I’m generally not one for new years resolutions. If, however, any of my evangelical friends were to ask what I’d recommend, I’d suggest three. 1) Recognize an important milestone likely to happen in 2019. 2) Recognize what this milestone means. 3) Recognize that doing more of what we’re already doing is not a solution.
At the beginning of this week we, as a nation, celebrated MLK Day. While not everyone received a day off, it would be hard to miss that much of our country was moving to a different rhythm this past Monday. It is curious to me how a variation, even a seemingly insignificant one (like a day off), can prove to be a positive disruptor. These positive disruptors can manifest themselves in a myriad of ways, something out of the ordinary.
We should ask ourselves several questions and among them should be: 1) Does my company/department/policies/work habits promote the well-being of the family? And 2) Does my management style devalue humans or bolster one’s worth? There are other questions that could surface, but these are places to start.
As we re-emerge from the Christmas haze, it is a good time to remember the point of Christ’s birth. He came so that we might be redeemed, and as a redeemed people we are called to live in a manner that strives to recover that which has been lost through the Fall. Asking ourselves how our jobs, families, friendships, etc. can be redeemed helps to shape our goals for 2019. Understanding what the idols in our lives are can also shape our resolutions. So much of what needs to be redeemed is tied to our destructive idols. Dietrich Bonhoeffer once said, “Atheism was not introduced in the garden, but idolatry was.” So, these two questions about redemption and idolatry serve to minimize how distracted we are by our feelings, our personal definitions of truth, and our own sins—filters that keep us focused on those things that are truly significant.
Recently, someone told me they had never heard of Sinclair Ferguson. My internal response was a groan, not in judgement, but rather out of sadness for what this person has been missing. Sinclair is a spiritual living giant that I would commend to you. He is a prolific writer and his speaking and preaching is not far behind. The article below is just a taste of Dr. Ferguson as well as an article that is on point as we think about what we are doing this December.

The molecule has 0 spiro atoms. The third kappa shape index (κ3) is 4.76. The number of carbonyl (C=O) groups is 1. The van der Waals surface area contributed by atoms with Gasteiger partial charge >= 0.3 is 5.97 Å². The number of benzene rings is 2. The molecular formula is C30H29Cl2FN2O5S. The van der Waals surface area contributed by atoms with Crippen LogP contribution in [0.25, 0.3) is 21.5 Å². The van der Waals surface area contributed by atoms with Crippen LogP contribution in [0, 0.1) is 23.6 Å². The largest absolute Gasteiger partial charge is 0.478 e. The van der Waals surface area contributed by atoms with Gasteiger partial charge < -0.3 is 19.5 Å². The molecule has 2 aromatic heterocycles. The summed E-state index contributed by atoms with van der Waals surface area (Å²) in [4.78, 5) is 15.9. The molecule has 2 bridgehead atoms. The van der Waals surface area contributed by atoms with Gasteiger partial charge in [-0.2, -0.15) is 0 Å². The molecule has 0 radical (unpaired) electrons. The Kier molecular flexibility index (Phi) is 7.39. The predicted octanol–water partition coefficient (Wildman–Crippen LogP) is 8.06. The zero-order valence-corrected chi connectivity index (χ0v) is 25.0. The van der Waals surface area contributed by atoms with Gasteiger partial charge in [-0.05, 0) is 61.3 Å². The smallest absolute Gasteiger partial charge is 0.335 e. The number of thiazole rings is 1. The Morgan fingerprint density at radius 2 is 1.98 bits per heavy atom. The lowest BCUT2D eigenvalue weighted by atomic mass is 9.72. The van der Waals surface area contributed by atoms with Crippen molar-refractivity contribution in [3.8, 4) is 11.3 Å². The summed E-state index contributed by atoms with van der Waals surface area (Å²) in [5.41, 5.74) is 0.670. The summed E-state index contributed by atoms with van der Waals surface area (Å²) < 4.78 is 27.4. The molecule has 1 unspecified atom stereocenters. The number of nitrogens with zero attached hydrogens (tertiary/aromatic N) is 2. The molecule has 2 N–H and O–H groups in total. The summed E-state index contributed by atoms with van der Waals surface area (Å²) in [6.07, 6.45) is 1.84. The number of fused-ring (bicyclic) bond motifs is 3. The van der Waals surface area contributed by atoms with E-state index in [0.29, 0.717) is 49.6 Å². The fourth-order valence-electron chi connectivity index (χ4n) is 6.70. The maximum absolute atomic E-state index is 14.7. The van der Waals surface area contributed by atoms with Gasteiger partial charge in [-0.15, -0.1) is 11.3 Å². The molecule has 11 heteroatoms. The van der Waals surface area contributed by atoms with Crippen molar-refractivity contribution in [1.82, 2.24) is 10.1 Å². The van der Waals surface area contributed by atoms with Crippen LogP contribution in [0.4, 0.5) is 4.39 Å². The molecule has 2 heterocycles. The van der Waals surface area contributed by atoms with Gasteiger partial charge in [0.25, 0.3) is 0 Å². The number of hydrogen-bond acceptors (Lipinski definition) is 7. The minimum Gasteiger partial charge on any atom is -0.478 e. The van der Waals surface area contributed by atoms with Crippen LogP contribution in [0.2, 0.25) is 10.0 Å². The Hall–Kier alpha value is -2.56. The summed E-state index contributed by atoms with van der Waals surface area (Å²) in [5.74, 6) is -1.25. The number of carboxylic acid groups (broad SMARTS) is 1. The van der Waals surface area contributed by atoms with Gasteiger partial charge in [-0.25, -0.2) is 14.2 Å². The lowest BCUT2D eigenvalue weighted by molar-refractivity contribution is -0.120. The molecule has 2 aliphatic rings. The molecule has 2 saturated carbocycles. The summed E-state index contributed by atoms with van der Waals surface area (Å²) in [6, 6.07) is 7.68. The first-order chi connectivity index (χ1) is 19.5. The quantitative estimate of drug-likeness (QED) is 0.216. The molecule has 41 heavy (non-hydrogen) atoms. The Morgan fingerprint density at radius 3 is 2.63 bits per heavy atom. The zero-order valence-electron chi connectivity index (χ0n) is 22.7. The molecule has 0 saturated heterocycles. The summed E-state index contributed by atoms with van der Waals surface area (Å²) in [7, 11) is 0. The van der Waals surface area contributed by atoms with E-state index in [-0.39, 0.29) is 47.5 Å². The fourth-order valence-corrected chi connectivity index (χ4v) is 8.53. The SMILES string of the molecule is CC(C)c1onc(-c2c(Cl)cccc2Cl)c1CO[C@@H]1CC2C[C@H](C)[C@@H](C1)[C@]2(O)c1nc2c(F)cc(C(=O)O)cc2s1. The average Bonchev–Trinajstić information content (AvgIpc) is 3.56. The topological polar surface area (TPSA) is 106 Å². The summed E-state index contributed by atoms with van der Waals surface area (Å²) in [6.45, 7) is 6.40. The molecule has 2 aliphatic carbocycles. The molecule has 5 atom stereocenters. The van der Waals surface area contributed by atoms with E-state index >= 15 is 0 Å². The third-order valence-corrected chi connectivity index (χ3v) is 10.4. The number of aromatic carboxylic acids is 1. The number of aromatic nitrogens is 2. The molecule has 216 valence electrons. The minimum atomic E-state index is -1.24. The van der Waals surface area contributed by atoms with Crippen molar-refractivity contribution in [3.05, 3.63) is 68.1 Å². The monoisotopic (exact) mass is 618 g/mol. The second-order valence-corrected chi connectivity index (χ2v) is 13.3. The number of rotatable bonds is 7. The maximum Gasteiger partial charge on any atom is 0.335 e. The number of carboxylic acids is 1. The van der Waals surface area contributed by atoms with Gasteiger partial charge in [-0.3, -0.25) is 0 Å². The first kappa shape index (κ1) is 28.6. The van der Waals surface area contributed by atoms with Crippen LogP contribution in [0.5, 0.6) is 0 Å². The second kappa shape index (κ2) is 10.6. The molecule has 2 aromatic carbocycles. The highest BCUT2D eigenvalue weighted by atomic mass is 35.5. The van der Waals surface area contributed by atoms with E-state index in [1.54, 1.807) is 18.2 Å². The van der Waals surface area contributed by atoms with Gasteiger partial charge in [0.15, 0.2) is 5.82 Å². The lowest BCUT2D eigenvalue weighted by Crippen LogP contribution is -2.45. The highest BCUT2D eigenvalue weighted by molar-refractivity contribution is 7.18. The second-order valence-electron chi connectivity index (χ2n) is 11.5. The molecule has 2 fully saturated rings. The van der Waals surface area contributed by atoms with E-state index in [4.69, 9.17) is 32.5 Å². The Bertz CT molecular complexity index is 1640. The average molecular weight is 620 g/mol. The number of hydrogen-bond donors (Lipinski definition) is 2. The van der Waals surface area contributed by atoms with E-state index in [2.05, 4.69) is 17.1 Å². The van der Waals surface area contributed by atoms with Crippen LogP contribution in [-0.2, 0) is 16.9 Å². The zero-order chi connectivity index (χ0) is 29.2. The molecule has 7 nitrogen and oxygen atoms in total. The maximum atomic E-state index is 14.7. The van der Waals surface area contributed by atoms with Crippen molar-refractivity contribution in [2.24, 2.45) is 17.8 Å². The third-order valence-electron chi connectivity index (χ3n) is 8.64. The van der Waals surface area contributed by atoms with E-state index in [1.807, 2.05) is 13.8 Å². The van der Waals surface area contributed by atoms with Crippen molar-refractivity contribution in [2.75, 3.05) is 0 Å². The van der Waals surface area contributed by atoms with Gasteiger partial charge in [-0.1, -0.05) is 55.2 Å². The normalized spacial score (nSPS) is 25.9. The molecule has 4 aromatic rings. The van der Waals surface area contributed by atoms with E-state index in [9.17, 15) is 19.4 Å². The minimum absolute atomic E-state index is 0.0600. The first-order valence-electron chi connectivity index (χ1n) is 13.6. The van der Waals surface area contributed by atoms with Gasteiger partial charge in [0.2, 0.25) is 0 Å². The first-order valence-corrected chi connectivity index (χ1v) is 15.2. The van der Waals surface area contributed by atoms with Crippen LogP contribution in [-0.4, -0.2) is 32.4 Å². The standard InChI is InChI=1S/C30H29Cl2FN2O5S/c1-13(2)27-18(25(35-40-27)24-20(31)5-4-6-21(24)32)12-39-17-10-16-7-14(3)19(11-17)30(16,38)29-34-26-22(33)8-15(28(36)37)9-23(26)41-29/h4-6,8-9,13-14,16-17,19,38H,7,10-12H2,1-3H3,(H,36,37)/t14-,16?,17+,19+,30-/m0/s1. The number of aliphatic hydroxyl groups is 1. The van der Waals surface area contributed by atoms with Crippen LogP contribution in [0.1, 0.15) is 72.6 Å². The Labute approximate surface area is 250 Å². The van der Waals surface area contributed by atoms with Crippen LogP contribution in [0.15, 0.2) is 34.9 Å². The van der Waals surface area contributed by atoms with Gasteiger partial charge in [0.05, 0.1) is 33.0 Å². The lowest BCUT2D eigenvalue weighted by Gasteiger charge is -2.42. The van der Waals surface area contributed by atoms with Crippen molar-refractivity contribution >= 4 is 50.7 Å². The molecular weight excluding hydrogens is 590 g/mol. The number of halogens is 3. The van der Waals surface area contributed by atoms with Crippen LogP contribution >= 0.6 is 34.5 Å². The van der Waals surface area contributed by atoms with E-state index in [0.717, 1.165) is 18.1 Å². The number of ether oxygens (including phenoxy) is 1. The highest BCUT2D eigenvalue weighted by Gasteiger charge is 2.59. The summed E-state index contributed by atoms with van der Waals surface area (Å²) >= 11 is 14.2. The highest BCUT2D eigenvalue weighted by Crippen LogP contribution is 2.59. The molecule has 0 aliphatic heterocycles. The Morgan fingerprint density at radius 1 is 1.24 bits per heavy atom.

Culturally, there is nothing virtuous about waiting, and yet throughout Scripture we are called to wait on the Lord and to be still and know that I am Lord. There is the fundamental assumption (particularly in the marketplace) that no good can come from waiting—it is not progress, it is not advancing the cause, it is not success. The questions then become how do I grow my appreciation for this Biblical mandate, what does that look like, how do I more fully cultivate it in my own soul.
For me, Christmas is about the birth of our Savior, the totality of the Gospel, joy, fun, and moments of reflection. This message does not change year to year, but how these ideas get communicated does. The most important concept for me always is the idea that while Christmas is the celebration of Christ’s birth, its significance lies in the life of Christ, His death on the cross, and the atonement made for my sins through His resurrection.
Many families are experiencing a lot of stress regarding their ability to care for family members, especially after the birth of a child or older family members who need a lot of medical care and attention. Our research is not directed at mothers in particular, but we do show how women experience the stresses between work and family.